Ruby-crowned Kinglets are tiny birds with big appeal |

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More than a quarter of a century has passed since I discovered the Ruby-crowned Kinglet. The wren is one of the smallest birds living in Alaska. He’s also one of the most impressive singers in our state! There’s a good reason the Crown Ruby has earned a reputation in some Alaskan birding circles as “the little bird with the big voice.”

I can’t say it was love at first sight – or a first song – but the Ruby-crowned Kinglet quickly became one of my favorite birds once it was brought to my attention in the mid-1980s. 1990.

For more than half a century, I didn’t know such a creature existed. But truth be told, I could say that about most birds. They just weren’t on my radar until the early 1990s when black-capped chickadees changed my life (a story I’ve shared before and will probably tell again in a future essay). For now, I’ll just note that an intimate and delightful encounter with a group of Hillside chickadees in December 1993 showed me some of what I had been missing for over five decades, and I wanted more.

In the months and years to come, I have made it my business to find out more about my avian neighbors. And a whole new world opened up. Although I learned about the many types of birds that we humans share the Alaskan landscape with, songbirds quickly became my favorites.

It didn’t take long to learn the identity of the few common songbirds that reside in Alaska year-round. But once spring arrived and migrating species started showing up, things got a lot tougher. So how on earth does a budding Alaskan birder learn to tell one sparrow from another? And these warblers, wow, can they be confusing!

What worked best for me in those early days of songbird hunting was going on early morning bird walks led by local experts. Being around people who really knew the voices and shapes of songbird species, both resident and migratory, made my foray into ornithology possible.

Over time, these guided outings, combined with my feeding activities, my walks with knowledgeable friends and what might be called “independent research”, have helped me learn more about the birds. singers who live in Anchorage. For example, I began to notice the order and timing of different migrants, the habitat they are most likely to find, the foods they eat, and the sometimes subtle differences between the songs and calls of the different species.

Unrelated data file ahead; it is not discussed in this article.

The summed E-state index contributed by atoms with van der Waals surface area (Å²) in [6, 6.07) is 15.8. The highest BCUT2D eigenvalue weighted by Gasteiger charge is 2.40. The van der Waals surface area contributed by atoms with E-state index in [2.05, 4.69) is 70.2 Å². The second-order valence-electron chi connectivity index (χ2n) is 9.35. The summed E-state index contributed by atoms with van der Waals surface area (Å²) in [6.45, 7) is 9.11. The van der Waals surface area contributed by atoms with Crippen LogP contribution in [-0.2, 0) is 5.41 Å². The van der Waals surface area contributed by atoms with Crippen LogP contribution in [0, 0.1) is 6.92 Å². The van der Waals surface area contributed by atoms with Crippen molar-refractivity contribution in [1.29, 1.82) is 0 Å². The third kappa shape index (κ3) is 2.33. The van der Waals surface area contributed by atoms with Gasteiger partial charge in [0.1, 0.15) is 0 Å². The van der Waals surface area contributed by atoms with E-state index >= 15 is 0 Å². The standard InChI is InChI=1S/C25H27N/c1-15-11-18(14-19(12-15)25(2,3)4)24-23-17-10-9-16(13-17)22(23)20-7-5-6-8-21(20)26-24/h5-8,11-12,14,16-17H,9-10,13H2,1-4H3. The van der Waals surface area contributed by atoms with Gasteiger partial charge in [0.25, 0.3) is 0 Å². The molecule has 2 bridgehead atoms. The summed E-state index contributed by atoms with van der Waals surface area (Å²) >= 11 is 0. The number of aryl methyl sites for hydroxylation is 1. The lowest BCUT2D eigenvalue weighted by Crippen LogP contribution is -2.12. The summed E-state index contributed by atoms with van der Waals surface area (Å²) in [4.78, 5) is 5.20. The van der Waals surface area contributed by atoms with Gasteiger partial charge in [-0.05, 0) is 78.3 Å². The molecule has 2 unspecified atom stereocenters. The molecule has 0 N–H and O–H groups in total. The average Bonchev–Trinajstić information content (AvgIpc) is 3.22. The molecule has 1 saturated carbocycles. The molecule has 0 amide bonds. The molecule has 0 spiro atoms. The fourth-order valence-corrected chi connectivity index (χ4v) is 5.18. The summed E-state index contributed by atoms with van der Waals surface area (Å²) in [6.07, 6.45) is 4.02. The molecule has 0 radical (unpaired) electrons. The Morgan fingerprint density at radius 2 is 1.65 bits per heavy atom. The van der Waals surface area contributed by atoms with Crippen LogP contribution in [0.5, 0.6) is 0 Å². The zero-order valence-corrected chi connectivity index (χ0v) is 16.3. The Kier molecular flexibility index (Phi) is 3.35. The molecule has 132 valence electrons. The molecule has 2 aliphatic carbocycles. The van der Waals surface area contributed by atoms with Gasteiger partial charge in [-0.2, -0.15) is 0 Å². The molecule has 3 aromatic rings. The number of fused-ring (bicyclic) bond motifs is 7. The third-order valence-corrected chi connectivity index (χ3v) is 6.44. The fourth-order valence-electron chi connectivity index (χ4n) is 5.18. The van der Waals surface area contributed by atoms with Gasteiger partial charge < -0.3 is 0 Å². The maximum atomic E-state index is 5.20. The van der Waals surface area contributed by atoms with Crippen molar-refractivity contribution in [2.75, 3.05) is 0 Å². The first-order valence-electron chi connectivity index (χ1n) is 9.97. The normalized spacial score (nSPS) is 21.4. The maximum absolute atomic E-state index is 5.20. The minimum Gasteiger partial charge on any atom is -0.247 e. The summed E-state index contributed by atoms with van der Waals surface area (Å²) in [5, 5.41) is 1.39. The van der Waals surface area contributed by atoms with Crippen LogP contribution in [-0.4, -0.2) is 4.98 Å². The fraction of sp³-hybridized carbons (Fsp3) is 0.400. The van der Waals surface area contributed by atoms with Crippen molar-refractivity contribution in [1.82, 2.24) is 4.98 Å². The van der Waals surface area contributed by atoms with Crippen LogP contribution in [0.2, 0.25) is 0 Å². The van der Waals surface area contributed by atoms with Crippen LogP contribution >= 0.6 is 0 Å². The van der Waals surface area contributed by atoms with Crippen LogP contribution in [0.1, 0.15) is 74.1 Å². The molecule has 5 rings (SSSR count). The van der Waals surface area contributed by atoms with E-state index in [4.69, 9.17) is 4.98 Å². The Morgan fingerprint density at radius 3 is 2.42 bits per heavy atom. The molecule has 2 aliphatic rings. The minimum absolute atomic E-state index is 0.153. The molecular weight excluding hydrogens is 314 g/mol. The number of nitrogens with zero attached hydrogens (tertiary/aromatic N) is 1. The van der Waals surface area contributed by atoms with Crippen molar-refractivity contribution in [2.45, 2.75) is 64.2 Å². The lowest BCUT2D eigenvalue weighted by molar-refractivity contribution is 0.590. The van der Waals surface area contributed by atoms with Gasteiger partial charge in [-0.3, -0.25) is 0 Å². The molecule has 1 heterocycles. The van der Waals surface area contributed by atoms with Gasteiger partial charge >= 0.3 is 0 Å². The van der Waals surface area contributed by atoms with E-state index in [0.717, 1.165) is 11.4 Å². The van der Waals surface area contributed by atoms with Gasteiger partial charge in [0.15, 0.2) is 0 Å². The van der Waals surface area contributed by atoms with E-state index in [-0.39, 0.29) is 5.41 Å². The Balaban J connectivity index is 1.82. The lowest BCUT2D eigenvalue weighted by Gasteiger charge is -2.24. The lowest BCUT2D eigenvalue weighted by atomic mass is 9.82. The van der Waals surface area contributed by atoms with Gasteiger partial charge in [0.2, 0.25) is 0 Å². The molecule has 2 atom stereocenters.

Without intending to, I also found myself developing favorites. While chickadees have remained my all-time favorite birds, the ruby-crowned kinglet is at the top of my migratory passerines.

One of the first things I learned about Ruby-crowned Kinglets is that they are often difficult to spot, especially for beginners. This is partly because the bird is so small; weighing less than a third of an ounce, it is about four inches long, smaller than some hummingbirds.

Beyond that, ruby ​​crowns prefer the upper parts of trees, making them difficult to find except when perched on top, as males sometimes do when singing. And their general coloration is rather simple, even dull. For this reason, it is probably one of the species that I have already categorized as LGB (little gray bird).

The bird’s head and back are olive, its underparts greyish (although the birds also have white eye-rings and white wingbars). And while the males have red crown feathers – hence the name – they are only revealed when the bird is excited by a potential mate, rival or threat.

While walking through the spruce forest, I once saw two ruby-crowned males chattering loudly through the trees, their crests erect high and flashing bright red. But when they’re not restless or excited, even the males blend in well with the forest — except, of course, when singing.

Although its size is small and its coloring can be largely unremarkable, the ruby-crowned kinglet has other traits that set it apart from its woodland neighbors. One is his hyperactive nature. The ruby ​​crowns are constantly fluttering, opening and closing their wings as if nervous. Even when singing in the treetops, the males continually change position.